How to Prevent Diabetes

How to Prevent Diabetes
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The protection of plant-based diets against diabetes appears to extend beyond weight control.

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That’s about what an interventional study found last year: put overweight meat-eaters on essentially a vegan diet, and they start out at an average of 221 pounds, and lose about 25 pounds a year—ending up at 168 after two years, at the end of the study; an average of 53 pounds of sustained weight loss.

So eating veg can counteract the forces that lead to obesity and diabetes—though only the vegans were really in the optimal range. Inclusion of even tiny amounts of meat (including fish) in the diet—less than a single serving a week, and you lose a lot of that veg protection.

So, given the healthy weights of most vegans, it’s no surprise that they have just a fraction of the diabetes risk. But the researchers did find something that blew their minds. Even after controlling for weight, and exercise, and even how much TV they watched, those eating vegan still had half the diabetes risk. So at the exact same weight, the vegan diet just has something that cuts our risk in half. So even obese vegans are still protected.

To see any graphs, charts, graphics, images, and quotes to which Dr. Greger may be referring, watch the above video. This is just an approximation of the audio contributed by veganmontreal.

Please consider volunteering to help out on the site.

Image thanks to cogdogblog via Flickr.

That’s about what an interventional study found last year: put overweight meat-eaters on essentially a vegan diet, and they start out at an average of 221 pounds, and lose about 25 pounds a year—ending up at 168 after two years, at the end of the study; an average of 53 pounds of sustained weight loss.

So eating veg can counteract the forces that lead to obesity and diabetes—though only the vegans were really in the optimal range. Inclusion of even tiny amounts of meat (including fish) in the diet—less than a single serving a week, and you lose a lot of that veg protection.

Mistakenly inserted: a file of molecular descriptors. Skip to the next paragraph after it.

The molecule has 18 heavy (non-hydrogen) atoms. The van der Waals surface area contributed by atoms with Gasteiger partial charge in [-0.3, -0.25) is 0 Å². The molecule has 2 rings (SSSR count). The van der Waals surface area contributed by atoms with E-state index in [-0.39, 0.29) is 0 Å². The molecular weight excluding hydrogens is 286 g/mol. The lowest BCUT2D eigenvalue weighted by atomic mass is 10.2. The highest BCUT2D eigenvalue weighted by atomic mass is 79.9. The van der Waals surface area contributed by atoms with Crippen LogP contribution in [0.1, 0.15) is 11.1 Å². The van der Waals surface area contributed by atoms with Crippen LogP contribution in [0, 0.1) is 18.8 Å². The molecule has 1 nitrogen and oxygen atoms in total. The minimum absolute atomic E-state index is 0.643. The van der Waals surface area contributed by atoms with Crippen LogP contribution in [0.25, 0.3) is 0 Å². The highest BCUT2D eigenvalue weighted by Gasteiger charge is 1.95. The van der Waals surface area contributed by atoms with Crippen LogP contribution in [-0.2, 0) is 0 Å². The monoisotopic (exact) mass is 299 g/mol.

So, given the healthy weights of most vegans, it’s no surprise that they have just a fraction of the diabetes risk. But the researchers did find something that blew their minds. Even after controlling for weight, and exercise, and even how much TV they watched, those eating vegan still had half the diabetes risk. So at the exact same weight, the vegan diet just has something that cuts our risk in half. So even obese vegans are still protected.

To see any graphs, charts, graphics, images, and quotes to which Dr. Greger may be referring, watch the above video. This is just an approximation of the audio contributed by veganmontreal.

Please consider volunteering to help out on the site.

Image thanks to cogdogblog via Flickr.

Nota del Doctor

It has since come to my attention that the data was miscalculated in the Sarter, et al. study. The correct value evidently is 37.6 pounds, not 53.

Check out these videos on diabetes and diet:
Plant-Based Diets and Diabetes
The Spillover Effect Links Obesity to Diabetes
How Avoiding Eggs Could Help You Avoid Diabetes
Bacon, Eggs, and Gestational Diabetes During Pregnancy
How to Prevent Prediabetes from Turning into Diabetes
Lipotoxicity: How Saturated Fat Raises Blood Sugar
Eggs and Diabetes
Fish and Diabetes

And check out the prequel on body mass differences by diet

Also, for more context, also see my associated blog posts: Paula Deen: diabetes drug spokespersonPreserving Vision Through DietPreventing and Treating Kidney Failure With DietPlant-Based Diets for Fibromyalgia; and Cinnamon for Diabetes.

If you haven’t yet, you can subscribe to my videos for free by clicking here.

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